Conclusions

Our results suggest that cell and tissue tropisms are important in determining the host species range of influenza viruses in birds. We found that the PVA of LPAIVs differs between wild bird species, even between species from the same taxonomic family (i.e. with shared phylogenetic origins), and between species with similar feeding behavior (i.e. with a similar risk of ingesting virus particles while feeding). The screening for virus attachment was more discriminating than lectin histochemistry, which has been used to detect the α-2,6-linked SA receptor pattern on wild bird tracheas [5], and proved useful in identifying species with unexpected attachment patterns.

Because the ability of a virus to replicate in cells does not depend solely on attachment, experimental inoculation studies are needed to determine whether viruses can replicate. However, determining differences in PVA between different viruses and bird species is a valuable preliminary screening method. Because we cannot exclude the possibility that other avian and human influenza viruses show a different PVA than those used in this study, we encourage further PVA studies using various influenza A virus isolates and tissues from a broader range of bird species including gulls, which are known to host specific virus subtypes [30], [31]. Knowledge about the PVA of HPAI H5N1 virus in wild bird tissues would be helpful in identifying wild bird species that could potentially spread this zoonotic virus. In the human respiratory tract, the PVA of two LPAIVs (H5N9 and H6N1) and HPAI H5N1 virus did not differ [15]. Whether similar results would be observed with avian tissues remains to be determined.

Materials and Methods

Tissue sampling procedures were approved by the Swedish Environmental Protection Agency (permits number 412-6267-08NV and 412-5977-08NV) and the Swedish Board of Agriculture (permits number 74-08 and 43-09).

For each species, three individual birds were euthanized humanely and both trachea and colon were sampled within three minutes after death. Tissues were fixed in formalin for 48 h and paraffin-embedded. For each bird and tissue, three transverse sections were incubated with the human or avian virus labeled with fluorescein isothiocyanate (FITC; Sigma-Aldrich, Stockholm, Sweden) [15]. For each tissue tested, in each run an omission control was included to check for unspecific staining and sections from pig trachea (displaying α2,6-linked SAs) and mallard colon (displaying α2,3-linked SAs) were included as positive control tissues, respectively for the human and the avian virus.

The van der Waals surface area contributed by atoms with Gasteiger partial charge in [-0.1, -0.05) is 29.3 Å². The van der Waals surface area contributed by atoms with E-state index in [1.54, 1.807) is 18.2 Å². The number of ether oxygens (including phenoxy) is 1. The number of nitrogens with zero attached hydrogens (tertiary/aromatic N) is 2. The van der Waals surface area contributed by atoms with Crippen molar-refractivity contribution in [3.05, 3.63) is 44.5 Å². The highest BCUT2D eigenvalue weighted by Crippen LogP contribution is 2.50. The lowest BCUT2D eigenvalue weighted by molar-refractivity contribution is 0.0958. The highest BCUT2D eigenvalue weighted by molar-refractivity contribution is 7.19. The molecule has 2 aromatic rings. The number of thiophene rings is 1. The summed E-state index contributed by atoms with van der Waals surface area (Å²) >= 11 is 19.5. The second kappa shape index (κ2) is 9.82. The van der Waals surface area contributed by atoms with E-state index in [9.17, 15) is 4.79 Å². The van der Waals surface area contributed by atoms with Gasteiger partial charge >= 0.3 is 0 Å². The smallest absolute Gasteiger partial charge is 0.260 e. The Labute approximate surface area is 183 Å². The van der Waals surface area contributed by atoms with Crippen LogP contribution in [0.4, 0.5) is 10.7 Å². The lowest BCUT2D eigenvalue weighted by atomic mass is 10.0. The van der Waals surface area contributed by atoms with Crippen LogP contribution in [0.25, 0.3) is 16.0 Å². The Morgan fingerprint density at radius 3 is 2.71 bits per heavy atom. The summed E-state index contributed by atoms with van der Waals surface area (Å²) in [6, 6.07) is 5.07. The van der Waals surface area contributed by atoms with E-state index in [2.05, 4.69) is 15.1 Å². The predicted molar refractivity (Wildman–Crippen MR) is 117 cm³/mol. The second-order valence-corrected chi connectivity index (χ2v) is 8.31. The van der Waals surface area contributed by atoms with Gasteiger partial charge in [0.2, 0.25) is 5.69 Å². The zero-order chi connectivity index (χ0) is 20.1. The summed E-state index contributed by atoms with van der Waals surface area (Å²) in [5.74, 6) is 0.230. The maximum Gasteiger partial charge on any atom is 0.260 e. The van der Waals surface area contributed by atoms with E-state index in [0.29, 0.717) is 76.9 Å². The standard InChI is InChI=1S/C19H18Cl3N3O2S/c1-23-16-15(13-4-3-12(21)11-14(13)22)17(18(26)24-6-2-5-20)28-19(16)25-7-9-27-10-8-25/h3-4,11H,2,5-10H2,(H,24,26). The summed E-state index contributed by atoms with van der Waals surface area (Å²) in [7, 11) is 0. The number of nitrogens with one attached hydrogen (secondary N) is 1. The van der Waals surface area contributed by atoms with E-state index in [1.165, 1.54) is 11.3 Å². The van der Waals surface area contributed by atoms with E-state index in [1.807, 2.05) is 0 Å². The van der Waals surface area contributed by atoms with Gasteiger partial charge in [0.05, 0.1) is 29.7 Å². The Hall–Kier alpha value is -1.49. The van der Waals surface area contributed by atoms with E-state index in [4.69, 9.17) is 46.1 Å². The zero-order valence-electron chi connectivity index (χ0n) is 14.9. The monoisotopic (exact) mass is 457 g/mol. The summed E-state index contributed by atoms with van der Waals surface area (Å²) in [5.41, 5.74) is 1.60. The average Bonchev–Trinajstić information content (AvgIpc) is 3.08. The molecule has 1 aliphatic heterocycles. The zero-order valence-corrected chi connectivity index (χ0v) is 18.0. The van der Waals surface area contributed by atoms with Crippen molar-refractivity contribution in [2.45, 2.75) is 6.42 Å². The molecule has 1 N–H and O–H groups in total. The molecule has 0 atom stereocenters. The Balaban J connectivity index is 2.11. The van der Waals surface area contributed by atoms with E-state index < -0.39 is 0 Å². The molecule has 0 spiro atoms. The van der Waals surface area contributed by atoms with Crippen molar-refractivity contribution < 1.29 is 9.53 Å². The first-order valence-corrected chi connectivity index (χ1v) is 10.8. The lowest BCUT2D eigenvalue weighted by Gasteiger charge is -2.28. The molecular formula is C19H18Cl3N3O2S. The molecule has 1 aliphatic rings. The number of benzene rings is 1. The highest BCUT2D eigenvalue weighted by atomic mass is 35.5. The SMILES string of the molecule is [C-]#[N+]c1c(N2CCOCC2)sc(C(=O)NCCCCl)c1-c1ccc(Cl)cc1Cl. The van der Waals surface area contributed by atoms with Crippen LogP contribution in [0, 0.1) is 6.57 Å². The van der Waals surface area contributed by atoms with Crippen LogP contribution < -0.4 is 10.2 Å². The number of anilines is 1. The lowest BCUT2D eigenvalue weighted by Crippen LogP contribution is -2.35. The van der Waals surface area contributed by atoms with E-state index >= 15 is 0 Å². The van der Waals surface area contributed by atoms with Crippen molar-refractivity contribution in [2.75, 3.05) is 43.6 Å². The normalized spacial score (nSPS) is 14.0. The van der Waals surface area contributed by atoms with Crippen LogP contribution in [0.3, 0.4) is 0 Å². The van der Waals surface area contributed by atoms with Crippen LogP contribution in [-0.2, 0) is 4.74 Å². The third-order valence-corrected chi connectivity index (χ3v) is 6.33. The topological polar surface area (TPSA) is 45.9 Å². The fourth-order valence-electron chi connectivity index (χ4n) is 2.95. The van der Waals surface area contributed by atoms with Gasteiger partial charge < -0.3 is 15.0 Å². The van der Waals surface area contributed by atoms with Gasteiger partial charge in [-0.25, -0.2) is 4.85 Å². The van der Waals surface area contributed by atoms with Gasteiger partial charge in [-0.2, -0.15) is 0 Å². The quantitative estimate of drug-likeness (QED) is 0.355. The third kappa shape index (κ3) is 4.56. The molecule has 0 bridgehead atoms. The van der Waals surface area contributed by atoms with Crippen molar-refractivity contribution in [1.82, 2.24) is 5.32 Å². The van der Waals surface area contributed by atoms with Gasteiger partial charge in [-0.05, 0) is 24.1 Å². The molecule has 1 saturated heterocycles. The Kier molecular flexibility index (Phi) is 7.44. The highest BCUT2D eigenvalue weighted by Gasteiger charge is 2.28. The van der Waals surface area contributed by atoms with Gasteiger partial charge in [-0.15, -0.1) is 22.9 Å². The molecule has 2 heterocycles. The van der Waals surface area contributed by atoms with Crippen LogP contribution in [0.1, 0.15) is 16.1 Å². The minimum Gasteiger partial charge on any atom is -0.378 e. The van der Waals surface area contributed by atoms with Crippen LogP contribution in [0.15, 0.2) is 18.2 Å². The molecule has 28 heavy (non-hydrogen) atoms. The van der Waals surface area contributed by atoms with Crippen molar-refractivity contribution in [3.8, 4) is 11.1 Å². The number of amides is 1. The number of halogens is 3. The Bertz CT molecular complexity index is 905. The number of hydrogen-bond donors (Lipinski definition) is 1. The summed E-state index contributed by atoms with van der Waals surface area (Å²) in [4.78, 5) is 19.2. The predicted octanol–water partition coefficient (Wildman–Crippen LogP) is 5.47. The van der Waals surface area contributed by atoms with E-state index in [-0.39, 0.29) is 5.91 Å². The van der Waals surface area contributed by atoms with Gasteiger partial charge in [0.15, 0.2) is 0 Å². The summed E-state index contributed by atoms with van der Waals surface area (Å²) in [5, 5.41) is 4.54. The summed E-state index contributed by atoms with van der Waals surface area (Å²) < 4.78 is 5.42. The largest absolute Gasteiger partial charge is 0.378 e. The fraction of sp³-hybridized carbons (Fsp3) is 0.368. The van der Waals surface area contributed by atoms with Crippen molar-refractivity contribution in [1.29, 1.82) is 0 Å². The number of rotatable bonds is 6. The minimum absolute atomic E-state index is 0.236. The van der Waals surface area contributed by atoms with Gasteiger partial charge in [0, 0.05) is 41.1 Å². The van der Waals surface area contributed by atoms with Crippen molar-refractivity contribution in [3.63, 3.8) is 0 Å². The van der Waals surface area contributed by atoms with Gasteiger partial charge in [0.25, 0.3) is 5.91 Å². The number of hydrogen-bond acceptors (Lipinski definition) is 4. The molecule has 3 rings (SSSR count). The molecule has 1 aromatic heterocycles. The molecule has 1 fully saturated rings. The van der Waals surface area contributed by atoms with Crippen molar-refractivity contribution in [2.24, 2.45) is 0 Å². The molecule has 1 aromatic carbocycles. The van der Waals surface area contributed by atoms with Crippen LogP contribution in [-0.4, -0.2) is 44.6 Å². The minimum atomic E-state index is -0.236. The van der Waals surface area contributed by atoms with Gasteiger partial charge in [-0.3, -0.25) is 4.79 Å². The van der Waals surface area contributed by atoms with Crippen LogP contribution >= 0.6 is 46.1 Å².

We used H6N1 A/Mallard/Sweden/81/02 and H3N2 A/Netherlands/213/03 as representatives of LPAIV and seasonal human influenza virus, respectively. The specificity of the avian virus for α2,3-linked SAs was confirmed by the hemagglutination of horse erythrocytes expressing α2,3-linked SAs only. The specificity of the human virus for α2,6-linked SAs was confirmed by the hemagglutination of modified turkey erythrocytes expressing α2,6-linked SAs only, as described by Chutinimitkul et al. [32].

Virus attachment on tissue sections was detected by virus histochemistry as described previously [14], [15]. Briefly, formalin-fixed paraffin-embedded tissues were deparaffinized with xylene and rehydrated with graded alcohol. FITC-labeled influenza viruses (50 hemagglutination units) were incubated with tissues overnight at 4°C. The FITC label was detected with a peroxidase-labeled rabbit anti-FITC antibody (ab 19492-500, Abcam, Cambridge, UK), and the signal was amplified with a tyramide signal amplification system (Perkin-Elmer, Upplands Väsby, Sweden) according to the manufacturer's instructions. Peroxidase was revealed with 3-amino-9-ethyl-carbazole (Sigma-Aldrich), and tissues were counterstained with hematoxylin and embedded in glycerol-gelatin (Merck, Darmstadt, Germany). Attachment of influenza virus to tissues was visible as granular to diffuse red staining on the apical surface of epithelial cells. We considered that the most important cells for virus attachment were ciliated cells in the trachea and intestinal epithelial cells from crypts and villi in the colon [16], [17]. The proportion of cells to which the virus attached was scored as follows: - no significant attachment, ± attachment to rare or few cells, + attachment to a moderate number of cells, ++ attachment to many cells, +++ attachment to a large majority of cells.

Acknowledgments

We thank the people involved in collecting tissues; Charlotte Bergström from Kalmar hospital, Eva Westergren from SVA Stockholm and Joakim Palovaara from Linnaeus University for helpful practical advice. This is contribution no. 247 from Ottenby Bird Observatory.

Author Contributions

Conceived and designed the experiments: EJ BO PE. Performed the experiments: EJ PE. Analyzed the data: EJ DvR TK PE. Contributed reagents/materials/analysis tools: EJ DvR VM TK JW PE. Wrote the paper: EJ DvR VM TK JW PE. Obtained permissions for tissue sampling: JW BO.